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Eastbourne feels the crunch

Gary Parsons looks at Eastbourne's financial woes after a less than successful Airbourne 2008. Pictures by Bob Franklin

Despite better than forecast weather, spectacular air displays and entertaining arena attractions, Eastbourne Borough Council is in the process of counting the cost of a poorly attended Airbourne 2008 with a £170k operational loss.

Due to mounting costs to set up the show, and no response from any major potential sponsor, Eastbourne Borough Council had no choice but to levy a £5 spectator charge for the first time in 2008. Having never charged before, exact attendance figures prior to 2008 can't be accurate, but estimates have been in the order of six-figures - the attendance figure this year in the charged zone stood at just 48,000, well short of predicted numbers, and bucking the trend of many airshows across the UK that have seen gates actually increase despite the 'credit crunch'.

Life's a Beachy (Head)

Eastbourne Borough Council Spokesperson for Tourism, Cllr Steve Wallis, said "Airbourne is a world renowned event and attracts hundreds of thousands of visitors from across the globe. This was its sixteenth year and with the cost of securing top flying displays rising and becoming harder every year, a small admission charge was thought to be the best way to help us secure the long term future of this popular event." The charged area ran from the Beachy Head side of Eastbourne Pier to the end of the Western Lawns with a fence marking the area. However, most people were happy enough to stand behind the fence to watch the show, much to the frustration of the traders who were simply segregated from their potential customers.

The Leader of Eastbourne Borough Council, Councillor David Tutt, has ordered a top-to-tail review of the charging policy. "Airbourne is an extremely important event for Eastbourne with wide media coverage. However, local council tax payers do not want to pay for Airbourne, either by increases in Council Tax or by charging. We will be investigating what went right, what went wrong and looking very seriously at ways of ensuring the event for future years."

Councillors are set to conclude that both visitors and residents did not sufficiently value the show enough to pay to visit it. With high set up costs set to stay, serious questions will be raised about the structure of the event in the future. "Although nothing can be ruled out, Airbourne fans can be assured that this administration will do all that it can to ensure that there is an event for 2009", said Tutt. "I would like to pass my sincere thanks on to the sponsors, the staff who worked on the event, the traders and all the paying spectators who supported the show."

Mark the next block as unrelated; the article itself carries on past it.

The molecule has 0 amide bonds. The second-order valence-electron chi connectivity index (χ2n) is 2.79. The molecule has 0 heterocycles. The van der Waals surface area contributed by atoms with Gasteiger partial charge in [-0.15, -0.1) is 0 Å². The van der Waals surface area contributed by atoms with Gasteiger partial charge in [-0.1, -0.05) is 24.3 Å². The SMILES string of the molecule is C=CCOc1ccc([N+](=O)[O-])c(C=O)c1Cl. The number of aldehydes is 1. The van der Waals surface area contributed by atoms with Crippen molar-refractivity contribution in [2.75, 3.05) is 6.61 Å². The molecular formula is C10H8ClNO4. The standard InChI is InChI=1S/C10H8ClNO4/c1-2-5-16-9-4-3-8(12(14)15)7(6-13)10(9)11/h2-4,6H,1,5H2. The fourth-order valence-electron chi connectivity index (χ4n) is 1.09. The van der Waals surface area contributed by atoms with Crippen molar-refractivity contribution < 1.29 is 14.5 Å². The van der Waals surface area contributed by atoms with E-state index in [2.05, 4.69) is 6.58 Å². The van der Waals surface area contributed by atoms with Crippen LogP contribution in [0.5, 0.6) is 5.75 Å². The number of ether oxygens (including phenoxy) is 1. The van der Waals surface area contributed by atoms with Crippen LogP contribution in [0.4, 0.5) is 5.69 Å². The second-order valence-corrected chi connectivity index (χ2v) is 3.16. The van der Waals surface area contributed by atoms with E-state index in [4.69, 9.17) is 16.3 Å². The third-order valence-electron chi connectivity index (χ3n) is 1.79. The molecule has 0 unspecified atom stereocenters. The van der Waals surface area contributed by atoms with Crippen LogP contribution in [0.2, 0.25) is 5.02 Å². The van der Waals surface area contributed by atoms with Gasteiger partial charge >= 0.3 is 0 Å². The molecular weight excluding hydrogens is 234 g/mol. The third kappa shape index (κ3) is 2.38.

Costs for running this year's event included £10k on fencing plus a significant fee from Sussex Police at £100k for policing Airbourne. These costs, together with the Council's underachieved income target, means that the Council is looking at a significant shortfall. Both the fencing and policing costs were a direct result of the charging policy, and wouldn't have been incurred with a free show.

The decision to bring in a spectator charge was made earlier this year as all other avenues of generating income to cover the mounting costs had been exhausted, including trade stands being commercially tested, programme sales scrutinised to maximise advertising and income opportunities, and over 1,000 sponsorship leads explored. Organisers had to factor in the rising costs of fuel and the increase in RAF fees, resulting in a £42k additional spend on displays for this year's event.

The deficit for this year's Airbourne will be met through the Council's existing budgets, made up by a number of elements with some budgets exceeding expectations whilst other budgets fall short. There will be no need to cut expenditure or ask council tax payers to meet the shortfall.

Next year's Airbourne has been pencilled in from 13-16 August and Eastbourne Borough Council will be consulting with various partners and traders involved in the show to ensure that lessons are learnt from this year's event. A return to a free event is the only sensible way to go, but this may restrict the acts that can be booked - the event's future is currently under one of the clouds that were a frustrating feature of 2008's summer.


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